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Week 6

This week we are turning to look at the Black Arts Movement of the 60s and 70s.

Watch: To set up our discussion this week, please watch Black Theatre: The Making of a Movement a full-length documentary directed by Woodie King Jr.

https://search-alexanderstreet-com.brooklyn.ezproxy.cuny.edu/view/work/bibliographic_entity%7Cvideo_work%7C1858443

Read:

Choose one or both:

Adrienne Kennedy, Funnyhouse of a Negro (Brooklyn Ebook Central)

or Amiri Baraka Dutchman (Archive.org)

Optional: Read Baraka’s essay “There is no Revolution Without the People” (1972)

Let Nobody Turn Us Around : An African American Anthology, edited by Manning Marable, and Leith Mullings, Rowman & Littlefield Publishers, 2009. ProQuest Ebook Central, https://ebookcentral.proquest.com/lib/brooklyn-ebooks/detail.action?docID=467152.

Finally, please read this 2005 piece “New Black Math” by Suzan-Lori Parks

https://muse-jhu-edu.brooklyn.ezproxy.cuny.edu/article/192369

Respond

How have things changed or not changed? What do you think? Respond to whatever strikes you this particular week. Please also choose a quote that you found particularly powerful or important and tell us why.

One thought on “Week 6

  1. Javier Puga Jr. (week 6 response)

    How have things changed or not changed? Things have changed, nonetheless the systemic racism is bleeding in America today. I hope the changes that happened when George Floyd and Breonna Taylor were murdered it seems the system has tried to redeem itself from its old behaviors that are still present. As theatre tries to diversify and be more inclusive we are still far away from being near to equality. The majority of people on top are still the same.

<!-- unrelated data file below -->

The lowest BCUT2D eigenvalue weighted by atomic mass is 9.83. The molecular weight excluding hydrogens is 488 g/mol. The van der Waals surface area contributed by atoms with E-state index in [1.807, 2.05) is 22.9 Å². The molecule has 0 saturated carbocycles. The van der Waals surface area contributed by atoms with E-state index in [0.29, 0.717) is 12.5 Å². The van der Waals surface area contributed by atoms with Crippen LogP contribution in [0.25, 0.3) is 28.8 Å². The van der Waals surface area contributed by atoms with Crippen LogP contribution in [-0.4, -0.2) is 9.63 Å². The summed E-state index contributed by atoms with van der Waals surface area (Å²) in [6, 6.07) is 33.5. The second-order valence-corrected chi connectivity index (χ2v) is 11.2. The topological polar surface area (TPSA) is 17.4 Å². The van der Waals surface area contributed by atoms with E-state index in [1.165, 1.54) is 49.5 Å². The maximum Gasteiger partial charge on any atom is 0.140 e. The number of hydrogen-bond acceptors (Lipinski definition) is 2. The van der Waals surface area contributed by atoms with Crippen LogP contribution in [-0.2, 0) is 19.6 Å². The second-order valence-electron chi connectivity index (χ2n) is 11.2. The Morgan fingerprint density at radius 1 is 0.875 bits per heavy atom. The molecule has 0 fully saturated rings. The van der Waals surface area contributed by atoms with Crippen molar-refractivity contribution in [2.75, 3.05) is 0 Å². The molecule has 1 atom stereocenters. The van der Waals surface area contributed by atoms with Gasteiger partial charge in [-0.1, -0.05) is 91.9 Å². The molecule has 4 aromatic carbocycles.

Ozake Shange: “I did not want to know about street in Harlem. I want to know about a family. I wanna about their child, the father, the mother, the aunt who comes by from wherever she came from.”
    “we really do except the fact that we are human beings no matter white people will do to us.”
    This quote stayed with me at the end of the documentary because this black woman had to say this out loud that she’s done hearing about the streets in Harlem. She wants to feel and hear different stories the real stories that other counterparts get to hear. Possibly a happy home life for example. This theme was heard often throughout this video. always living in the shadows of slavery and seeking validation to exist as an artist. Also when they denied a person a role, because they weren’t ready to share that narrative. I appreciate the Black movement that was known as resistance, because the culture had the liberation movement too. They started many things that translate today. May the revolution live on. They lived through many hardships and their hard work has paid off many great people came from this generation and we follow their leads today.

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